REID AND LIEBERMAN HAVE A CHAT…. Joe Lieberman’s fate remains very much in the air. Nico Pitney reports:
Bolstered by a newly expanded majority, Harry Reid met with Joe Lieberman on Thursday to sketch out the conditions by which the Connecticut independent could continue to caucus with Senate Democrats. But Lieberman did not accept Reid’s initial offers, leaving his future in the caucus uncertain, and potentially setting off a campaign to pressure the Democratic steering committee to decide Lieberman’s fate.
Reid offered Lieberman a deal to step down as chairman of the homeland security committee but take over the reins of another subcommittee, likely overseeing economic or small business issues officials said.
Immediately after his meeting with Reid, Lieberman told reporters that he had not made a decision about his future in the caucus, and appeared to launch his first public appeal to members of the Democratic steering committee, whose members decide committee chair assignments.
“I completely agree with President-elect Obama that we must now unite to get our economy going again and to keep the American people safe. that is exactly what I intend to do with my colleagues here in the Senate in support of our new president, and those are the standards I will use in considering the options that I have before me,” Lieberman told reporters.
I suppose Lieberman wants Senate Democrats to think of him as someone who’s cooperative and open-minded, his offensive conduct during the campaign notwithstanding.
Jane Hamsher added some insightful speculation: “Reid told him he can stay in the caucus if he steps down from his committee chairmanship…. I imagine Reid told him they’ll wait to do anything until the other Senate races are decided, but that’s the way it’s going to go down. Those are the rather well-sourced rumors circulating, anyway. Joe now goes to see if he can get a better deal from the GOP, knowing his chances of winning in Connecticut as a Republican in 2012 are about ‘zero.'”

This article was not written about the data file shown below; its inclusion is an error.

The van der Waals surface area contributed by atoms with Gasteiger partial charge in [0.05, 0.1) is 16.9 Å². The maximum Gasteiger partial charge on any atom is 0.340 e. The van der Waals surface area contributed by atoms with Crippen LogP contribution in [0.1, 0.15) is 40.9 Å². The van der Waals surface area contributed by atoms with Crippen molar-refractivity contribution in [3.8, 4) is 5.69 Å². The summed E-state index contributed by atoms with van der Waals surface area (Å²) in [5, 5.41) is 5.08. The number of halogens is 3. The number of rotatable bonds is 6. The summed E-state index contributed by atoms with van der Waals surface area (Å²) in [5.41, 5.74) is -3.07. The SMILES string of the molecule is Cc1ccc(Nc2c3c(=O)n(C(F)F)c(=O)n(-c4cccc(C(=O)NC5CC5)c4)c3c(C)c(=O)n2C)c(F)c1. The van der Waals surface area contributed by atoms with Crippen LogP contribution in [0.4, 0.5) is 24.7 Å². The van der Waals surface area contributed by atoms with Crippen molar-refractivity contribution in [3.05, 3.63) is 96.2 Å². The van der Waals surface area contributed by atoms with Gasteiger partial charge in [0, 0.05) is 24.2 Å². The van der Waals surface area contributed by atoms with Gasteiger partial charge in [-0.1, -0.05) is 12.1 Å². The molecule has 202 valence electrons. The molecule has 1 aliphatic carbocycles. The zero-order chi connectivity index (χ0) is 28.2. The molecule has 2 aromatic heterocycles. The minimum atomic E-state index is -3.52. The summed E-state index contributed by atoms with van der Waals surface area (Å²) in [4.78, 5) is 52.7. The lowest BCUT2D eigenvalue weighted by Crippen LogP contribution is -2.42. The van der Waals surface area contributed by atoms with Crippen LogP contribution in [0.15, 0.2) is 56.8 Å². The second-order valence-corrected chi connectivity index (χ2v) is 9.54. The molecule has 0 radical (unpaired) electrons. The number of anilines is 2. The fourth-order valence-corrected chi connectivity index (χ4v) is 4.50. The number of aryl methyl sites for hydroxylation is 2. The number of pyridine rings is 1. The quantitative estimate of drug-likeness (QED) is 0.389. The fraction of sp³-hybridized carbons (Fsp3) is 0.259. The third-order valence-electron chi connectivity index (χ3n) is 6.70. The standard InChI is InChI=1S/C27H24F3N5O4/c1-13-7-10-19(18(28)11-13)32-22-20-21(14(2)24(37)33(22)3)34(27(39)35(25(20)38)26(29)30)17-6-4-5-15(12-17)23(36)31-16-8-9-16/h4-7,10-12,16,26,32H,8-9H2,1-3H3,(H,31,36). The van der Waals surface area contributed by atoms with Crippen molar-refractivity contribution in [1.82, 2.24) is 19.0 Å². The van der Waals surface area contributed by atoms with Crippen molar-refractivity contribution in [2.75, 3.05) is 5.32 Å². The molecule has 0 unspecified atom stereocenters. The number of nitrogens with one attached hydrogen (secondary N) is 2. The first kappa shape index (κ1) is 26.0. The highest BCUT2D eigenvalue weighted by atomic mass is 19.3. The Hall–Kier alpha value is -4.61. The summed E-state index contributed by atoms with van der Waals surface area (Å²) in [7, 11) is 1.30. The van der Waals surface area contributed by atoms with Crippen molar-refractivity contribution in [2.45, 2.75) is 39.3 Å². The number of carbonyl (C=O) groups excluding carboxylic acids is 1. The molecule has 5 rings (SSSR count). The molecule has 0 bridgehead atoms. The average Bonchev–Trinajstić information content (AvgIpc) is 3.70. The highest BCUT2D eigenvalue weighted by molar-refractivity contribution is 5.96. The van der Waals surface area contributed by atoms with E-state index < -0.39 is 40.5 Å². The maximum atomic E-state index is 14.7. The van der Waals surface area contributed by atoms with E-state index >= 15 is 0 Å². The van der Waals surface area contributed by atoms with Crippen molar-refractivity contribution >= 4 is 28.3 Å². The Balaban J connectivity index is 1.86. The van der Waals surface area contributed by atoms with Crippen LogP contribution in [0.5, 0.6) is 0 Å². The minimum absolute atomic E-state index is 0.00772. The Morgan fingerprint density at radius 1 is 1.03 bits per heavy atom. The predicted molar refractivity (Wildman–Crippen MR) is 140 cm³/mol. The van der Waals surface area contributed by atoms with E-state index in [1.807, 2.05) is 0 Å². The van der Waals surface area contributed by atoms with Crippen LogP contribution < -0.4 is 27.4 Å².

It must be frustrating for ol’ Joe to have no leverage. When there are 49 Democrats in the chamber, the support of an independent like Lieberman is hard to ignore. When there are 55, and his goodwill among Democrats has disappeared, Lieberman is playing poker with a very weak hand.
Republicans will probably offer him anything he wants, including keeping his seniority, but there are obvious limits given the size of the GOP caucus. His best deal would be a subcommittee chairmanship and staying with the majority party, but time will tell if Lieberman realizes it.